The Racine Journal-Times Sunday Bulletin from Racine, Wisconsin on August 9, 1959 · Page 12
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August 9, 1959

The Racine Journal-Times Sunday Bulletin from Racine, Wisconsin · Page 12

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Racine, Wisconsin
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Sunday, August 9, 1959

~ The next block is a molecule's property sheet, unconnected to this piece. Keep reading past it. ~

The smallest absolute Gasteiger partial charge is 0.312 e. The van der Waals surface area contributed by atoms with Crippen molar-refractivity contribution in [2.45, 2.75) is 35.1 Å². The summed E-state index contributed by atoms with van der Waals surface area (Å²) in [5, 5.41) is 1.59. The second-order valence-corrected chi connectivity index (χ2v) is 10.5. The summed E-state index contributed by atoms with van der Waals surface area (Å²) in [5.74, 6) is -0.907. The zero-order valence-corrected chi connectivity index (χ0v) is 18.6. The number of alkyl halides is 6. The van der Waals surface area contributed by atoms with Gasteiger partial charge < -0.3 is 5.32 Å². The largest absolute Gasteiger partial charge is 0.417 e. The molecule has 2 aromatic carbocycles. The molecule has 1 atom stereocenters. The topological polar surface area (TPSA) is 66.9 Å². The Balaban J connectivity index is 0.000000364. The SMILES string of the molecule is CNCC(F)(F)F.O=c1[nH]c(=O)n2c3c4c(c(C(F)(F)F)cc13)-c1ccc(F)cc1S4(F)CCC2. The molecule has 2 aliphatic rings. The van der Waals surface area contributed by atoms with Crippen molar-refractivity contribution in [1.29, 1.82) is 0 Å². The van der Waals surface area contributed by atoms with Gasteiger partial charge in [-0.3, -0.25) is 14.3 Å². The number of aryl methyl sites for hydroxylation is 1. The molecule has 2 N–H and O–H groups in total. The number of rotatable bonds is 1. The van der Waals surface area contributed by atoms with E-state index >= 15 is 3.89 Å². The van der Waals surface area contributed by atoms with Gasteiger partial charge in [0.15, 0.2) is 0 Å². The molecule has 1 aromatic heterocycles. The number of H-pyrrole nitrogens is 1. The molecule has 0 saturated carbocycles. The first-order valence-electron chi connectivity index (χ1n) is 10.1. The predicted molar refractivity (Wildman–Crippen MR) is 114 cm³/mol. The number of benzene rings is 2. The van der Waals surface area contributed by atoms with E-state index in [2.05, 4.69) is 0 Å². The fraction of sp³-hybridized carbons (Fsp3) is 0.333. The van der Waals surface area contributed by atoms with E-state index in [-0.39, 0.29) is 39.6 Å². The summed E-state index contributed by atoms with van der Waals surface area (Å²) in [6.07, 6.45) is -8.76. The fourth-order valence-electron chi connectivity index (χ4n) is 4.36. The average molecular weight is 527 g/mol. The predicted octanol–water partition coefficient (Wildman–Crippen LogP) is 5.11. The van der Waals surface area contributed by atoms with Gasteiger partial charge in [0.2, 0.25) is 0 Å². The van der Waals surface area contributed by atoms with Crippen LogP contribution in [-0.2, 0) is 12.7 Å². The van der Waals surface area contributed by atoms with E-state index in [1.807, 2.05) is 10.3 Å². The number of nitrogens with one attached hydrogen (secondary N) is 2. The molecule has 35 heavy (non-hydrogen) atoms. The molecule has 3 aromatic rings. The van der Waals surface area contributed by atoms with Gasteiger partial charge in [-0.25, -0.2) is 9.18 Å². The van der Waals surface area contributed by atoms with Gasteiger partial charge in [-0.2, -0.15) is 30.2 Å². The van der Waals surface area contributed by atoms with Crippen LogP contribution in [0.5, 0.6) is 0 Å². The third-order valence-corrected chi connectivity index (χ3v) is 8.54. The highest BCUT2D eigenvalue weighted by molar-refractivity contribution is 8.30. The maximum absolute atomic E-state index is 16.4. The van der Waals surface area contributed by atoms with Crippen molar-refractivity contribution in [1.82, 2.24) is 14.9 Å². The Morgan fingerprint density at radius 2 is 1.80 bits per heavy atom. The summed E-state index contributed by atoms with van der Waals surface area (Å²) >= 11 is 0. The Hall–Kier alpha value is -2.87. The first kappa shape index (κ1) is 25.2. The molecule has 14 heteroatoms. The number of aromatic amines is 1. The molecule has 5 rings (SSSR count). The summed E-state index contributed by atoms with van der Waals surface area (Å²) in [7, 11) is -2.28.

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1 Will New Royal Heir Ease Way for Meg to Marry a Commoner? RACINE SUNDAY BVLLETIV Aufust 9, 1959 See. 1, Page i2 Ttie vicMrtout war leadert met in Paris in 1919 for wliat •Mut havt sceimd'to Lloyd George, Orlando and Clcmen- mm, from laft to right, another in the lucccssion of great Mitorio seHtomenhi which have followed Europe's wars. To Wilson, far right. It was the dream that thjs might be the last, enduring settlement, but he encountered only cynicism at Versailles and apathy at home. His vision of a League of Nations was destined to die. The 'League: a Premature Dream (Conlkiucd from Pag« I) graphs, expressly designed for propeganda purposes. It appealed tremendously to oppressed peoples everywhere in the world by promising sucli goaJs as the end of secret treaties, freedom of ilje seas, the rtmovai of economic bar- riors, a reduction of arms ixir- son had to return to Paris, hat Jhe Italian-Amoricnns, worCiCripplcd leader and rejected the in hand, and there weaken hisjcompluininR that, the inlcresls treaty with reservations. position by having to seek modifications. Strikes Back Stung to liu" (niick, he struck back nf his setifltorial foes in an indiscreet speech. Ho boasted tiiat when he brought the treaty hack frotn Paris, the of the old country had nenlected. Professional erals were dcnouncinp the treaty as too harsh. The illiberals, far more numerous, were denouncing it as not harsh enough. The British-haters, like the bu/./.saw .Senator iKjcn' Republican^ rejected the ,, jlreaty without reservations. 'About four-fifths of the sena dens, a fair adjustment of co-|coveiuint would be soj.james Heed of Missouri, were lonial claims and self-determination for oppressed minorities. The fourteenth point was a league of nations, designed to •veA future wars. Ihe basic Idea WAS not original with Willon. ^vtn Henry Cabot Lodge, the' KepubUcan senator from MaiSMnusetts, had already fa- vopfeffe'-^Jeague of nations, butj he b^mfe very critics! of Wilson'^s plan. A, knowledge of the Wilson- Lodge feud is basic to an understanding of the tragedy that unfolded. Wilson (Ph.D., .lohns Hopkins) and Lodge (Ph.D., Harvsrd) were two learned but icy men who "developed a mu-j tuaf antipathy, which soon turned into freezing hatred. Wrong Moves The German armies, reeling under the blows of the Allies, were ready to give in by November, 1918. The formal ar- mlitice terms stipulated that Germany was to be guaranteed a peace based on the Fourteen Points. Wilson now towered at the diziy plnivjcle of his popiilarity end power. Rut regrettably his wartime sureness of touch began to desert him, and he made a series of costly fumbles. First came his brutally direct i appeal for a Democratic Congress in October, 1918. By a narrow margin, however, the voters returned a Republican Congress. Wilson next announced that he was sailing for France, presumably to u.se his still enorm- thoroughly liod in that if could not be cut out without killing the entire pact. The Senate, he assumed, would not dare to kill the treaty for peace outright. Clemenceau, the I'rench realist, had little use for Wilson, the American idealist. He tors professed to favor the treaty in some form, yet they were unable to agree on any thing. An aroused public opinion forced the Senate to reconsider and l^odge secretly en- ihal'"luTgiamrha(l '^''^^ negotiations with the i..„n..ri „ DemfK-Tcits m an effort to work proclaunmg emerged witli undue influence.j ... Such ultra-nationalists as Sen. «^<-«Pl«"l^' reservations. William i:. Borah of Idaho were was makmg progress insisting that the flag of noiwhen Senator Borah got wind superstate should he hoisted ^is maneuvers. The lead- above the glorious Stars and Stripes. Delaying Tactics When the treaty came back ing irreconcilables in a hastily summoned council of war bluntly accused Lodge of treachery. Faced with an up heaval within his party, such from Paris, with the loague;as had insured Wilson's elec- firnily riveted in. Sen. Lodge: (ion in 1912. Lodge agreed to deliheratoly adopted the tech- drop hi.'^ back-stage negotia niiiue of delay. As chairman Hons. of the powerful Senate Committee on Foreign Relations, he consumed two weeks of reading aloud the entire pact of 26'1 pages, lie then held time- consuming public hearings. Second Chance The second-chance vote came on March 19, 1920. The treaty though commanding a .simple majority thi.s time of 49 y«as to nays, failed of the neces LONDON — (iW — An old romance may be reviving in the gay life of Princess Margaret who will be 29 on Aug. 21. At least rumors of it are reviving. The young man involved In the fresh whispers is Billy Wallace, a commoner. Some people think that the coming of another baby to Queen Elizabeth 11, Margaret's sister, will make it easier for Margaret to marry a commoner. The birth of the new baby, coming after Prince Charles and Princess Anne, will drop Margaret to fourth place in the line of succession to the throne where she now stands third. Bachelor Billy Wallace is the charming 6-foot 4 son of Mrs. Herbert Agar. His father was the late Capt. Euan Wallace, a millionaire. Mrs. Agar's husband and Billy's stepfather is the distinguished American publisher and author, Herbert Agar, who makes his home in Britain. Diitinguished Family The grandfather of the 33-year-old Billy was the late Sir Edwin Lutyens, president of the Royal Academy holder of the nation's highly coveted Order of Merit. His grandmother is Lady Emily Lutyens, author and daughter of the first Earl of Lytton. Billy's mother is a brilliant and beautiful woman. The pretty Princess is extremely fond of Billy Wallace. They have known one another almost since early childhood. At one time — in their teens — they were in love. Doien Namcfl "Perhaps they know one another too well." said a friend. "The romance just wore off." Margaret's circle of young men frien^ls •widened, but Wallace was always included. More than a dozen young men's names were romantically coupled with Margaret's. They married someone else, or faded away, but not Billy. Margaret trusts his judgment in many things — even so far as in the approval of friends. Mark Bonham Carter once referred to Margaret's circle of friends as "The Wallace Collection." When the Princess broke of her romance with Group Capt. Peter Townsehd nearly four years ago,> Billy still was around. Helped Furnish House When he furnished a new town house two years ago, Margaret helped him. When you see the Princess at theaters, or at night clubs, Wallace is the young man most often with her. He was with her during the recent Goodwood racing meeting, one of England's biggest social-sport gatherings. The following week he was with Margaret and the Queen Mother at Sandringham. So, the romance rumors revived. Two years ago a London newspaper gave its front page to a story that they were engaged. Margaret and Billy were laughing about the story over the telephone, it is reported. "Who's that?" asked the Queen who was in the room. "It's Billy," said the Princess, "he says some newspaper's got us engaged." "Welcome him to the family," called out the Queen from across a breakfast cup of coffee. Some think the remark could have been prophetic. Could be cheaper... DIAL 4-6869 A ROTO ROOTER StWIR CLEANIRS AS LITTLE AS $1.50 RENTS A TRUCK FOR ONI HOUR AND FIVE MILIS DIAL ME 2-5103 MERCHANTS DELIVERY TRUCK RENTAL, Inc. 1215 S»«t« St. WHERE YOU SAVE DOES MAKE A DIFFERENCE! Racine't ONLY PIDIRAL Savinft b LMH AM'R. 3009 WMh. AV«.«WMI Racin* JOURNAL-TIMES WANT ADS BRING RESULTS Weird Planes Visit Rockford The .senator finally adopted ^^^y two-thud-s vote, the slratejjy of tacKinf,- re.se.-j wilson. struRglinR desperate- vat.ons onto th. treaty, lie j^^,^ already a.sked the na- was ahle to achieve h.s j-oal he- ^^^^ ^.^^^ ^ ^^^^ ^^ ^^^^^ cause o the pecuhar compos.-, ^ forlheom- l.on of the Senate-4«)Repnb-,.^^ presidential election of 1920. Repiib licans and 17 Democrats. The I.odpe re.servalions finally broke (he back of the treaty. The American people They were all adde<l by a sim- 'T^.^'' " '"'^^"^'^ '"P^"' their views directly on the pie majority vote, even thoiiRh the entire pact would have to be approved by a two-thirds vote. l.eaRiic of Nations. All they could do was vote either for the weak Democratic candi- .... , , dale. Cox, who stood for the As the hot summer of 1919 ,p stuffed-shirt wore on. Wilson became in ROCKFORD, III.—(i?)—Some weird airplanes, born of the do­ it - yourself impulse, have dropped from the sky on this city. They are airplanes built in barns, basements and garages by people with time and money to spend and an irresistable urge to put something different in the sky. "There are dam few things here that look and act like real airplanes," one observer said. Hai 4 Wings One has four wings, another is powered with an automobile engine. One tiny bl-plane, "The Flea," id 15 feet long. A Detroit man flew his creation half way here and drove the rest of the distance on the highwayi. The strange things began flying and driving in earlier this week with the opening of the annual convention of the Experimental Aircraft Assn., whose 50,000 members must rebuild conventional aircraft or start from scratch to qualify for membership. Most build airplanes for the same reason others build boats in basements or put dual car- ^g|.g|buretors on stripped-down cars -- the pleasure of creating something new and different. Dual Purpoie But some, like W. J. Bryan of Detroit, owner of an air craft he says can do several hundred miles an hour in the way, claim significant breakthroughs in aeronautical engineering. Bryan says his "Rotobil," which he can fly or drive after eight minutes of rearranging various parts, is "the pioneering answer to the needs of dual transportation all" in one—flying and driving." When the convention ends Sunday these hot - rodders of aviation will fold up their planes and put them on car trailers, steal off down the highways or even fly home. WHY PAY MORE EVERYTHING DISCOUNTED 310 MAIN ST. 310 MAIN ST. "Furniture Discount Housm" Racine's First and Only Furniture Discount House The very name Cabot Liwtge w»s galling Wilson, yet something could have been saved by compromise. |(Tea.ina V hi oa 0.^ L llv ^^^P^'^^'*^"" candidate, Harding, air and 52 m.p.h. on the high- I reasmRlv impdtient. Iiiially. wobbled all over the m«pl ^ of Henrv "'"""'^ ^"'^^ '^"'"^ of the league arguments. Railing to "'^"^t'-y- »s he had m often wearied of Wilsonism. ideal- 'ism and self-denial, the voters rose up and swept Harding into 7rip/« ffot from fh» tropktl SPLIT The treat supreme... delicious I >Rir7 Queen heaped high on fresh, wholesome bananas, topped with your favorite flavors. Served fresh from the freezer, Dairy Queen is better tasting, better for you. Less fattening, too! • 3918 Durand Ave. • 901 16th St. • 3320 Douglei Ave. • 1949 State St. Ics Milk DRIRV QUEEN The Home of the "Cone with the Curl on Top" Limited Enthusiasm The spectacular tour me\\^^^ ^^^'^e House. His plurality with limited enthusiasm in thei"^ 7,000,000 votes condemned Middle West, the home of sev- ou. prestige to fa.shion an en- jvanted the German R^^ineland, ; . p„7^ during peace. At that time no hut aftera furious slrungle, he.p'^;',' he Par /i^ CoaT'^^ President had ever gone ^yas finally persuaded to yieldl^^"; .hro.d The Republicans con- this and other demands in re- ^"^"\V!'P ^'^^ the league to death in America. (Copyrlghi. IB»( Ainriiraii Herlt>|« J'uhlt.ihinii Co.. Inc i •broad. damned the decision a.s evi denee of a dajogerous Messiah this and other demands in return for a security treaty. Under it, Britain and America complex — of a desire, as for-l^S'*®** f'* t*'^ of f ,w , . . Pi'oy ^or Insects for Wilson and thei , leaRue was overwhelming. ^Sacrificed tor Sciencc The hiKh point — and the' TAIPliH, Formosa — i/P) mer President Taft put it, "to hog the whole show." Third Term? Th* naming of the remaining Mre men to the peace delqga. tkm oaused partisans further •iifuifih. Only one, Henry White, was a Republican, and be WM a min^r figure at that The Americain President, hys lericaUy hailed by European •rowds M "Voovro Veelson, fsow to the Paris peace table |R Jsnuary. 1919, to meet with Uoyd George of Britain, Cle- meaoSMi of France, and Orlando of Ital^. To his dismay, he soon dhwovered that they were (er nore interested in imperial tan ttian in idealism. Wlli<m|3 ovjcriding concern was the League of Nations. He psriuada4»ihA .conference not only to approve a hastily constructed, ]^gue Covenant but IP Ineprporato it bodily in the psaostrsxty. Shortly HfCsr; Wilson's tern porary return to the U, S., counting Repubjican oppoei- tion in the Senate flared up. On March 4, 1919, M senators or senatorf-elect—more than snouflih to defeat the treaty— publiidiad a round robin to the effsct that they would not ap- arofve thf League In its exist- iMform. This meant that Wii- France in the event of anotheri'^'"^'''*'"*^ ~ trip!Five Buddhist priests chanted came at Pueblo, Colo., wherCjincantations Saturday for the _ Wilson, with tears streamingjsouls of mo.squitoes, mice and sightedly pigeonholed the pact,!'^"^" ''h^'^'^S' pleaded forlolher creatures sacrificed in unprovoked aRpression. The United States Senate short- and France was left with neither the Rhineland nor security. Two other deadlocks almost his beloved league. That night Wilson's body rebelled. wearv broke up the conference. The^'^ Washington, he suffered a Italian delegation bolted thei'^^';^'^^ •'^"^ paralyzed the left meeting when they didn't re-;**'"* ^'^'^^'^^y- For weeks he ceive the Adriatic port of '"•'^ * desperately sick Fiume. The .Japanese wanted I "^^'^ ''"''^ Democrats, who had China's Shantung, and Wilson "^^ first-rate leader in the Sen- consented reluctantly to a oom-i*^'^' ^'^'"^ '"^f^ rudderless, promise that left ihem temporarily in posses.«»ion of it. Points Dieappear The Treaty of Versailles, as the name of .science. The ceremony took place at Whisked backtlie headquarters of U.S. Naval Medical Research Unit No. 2, which is studying aninoal and in.sect carriers of disease in this region. The Chinese employes wanted to placate the gods against visiting their own fam ilies with disea.se because theii His Fourteen Reservations, a sardonic parallel to Wilson's finally signed in June, 1919, in- [i",''!'*" . f"'"'^' eluded only about four of the ^.'1^1 "^"'^ r..,:...- yy., ,tneni now seem either iriele- vant, inconsequential o Sen. Lodge, cold and decisive,; i"^" compel them to kill living was now in the driver's seat.i^''"^^^"''^*' compromise to' „";;\r;.V' a silent burglar alarm sys fourleomh point ^''son, who hated lem newly developed in Los • the sound of Lodge's name, Angeles are linked directly . would have no part of them. original Fourteen Points, son had had to salvage his the League of Nations, hoped the league would iron jout the injustices that had crept into the treaty. Bitter opposition to the completed treaty had already begun to form in America. The war to end all wars had obviously fallen dismally short of the goal. At its end there were about 20 conflicts of varying Intensity being waged all over the globe. Various forei,gn groups, including the Irlih Americans and Silent Burglar Alarm Lets Police Listen In LOS ANGELES—Subscribers to their local police departments Final Action | enabling the law officers to „, „ , , hear the actual robberies and The Senate was ready fo'-^^.^io,^ ^^ile the crime inal action on November 19. being committed. 1919. At the critical moment -n,* system also allows the Wilson sent a fateful letter to p^nce to turn on the lights at the Democratic minority in the the subscriber's premises while Senate, urging them to vote the thief still is there, down the treaty with the Lodge reservations so that a true ratification could be achieved. The Pemocrals, with more than the necessary one-third vole, iieeded the voice of their DOUBTED DODO The dodo vanished so com pletely that its very existence came to be doubted until skele ital proof was found in 1865. 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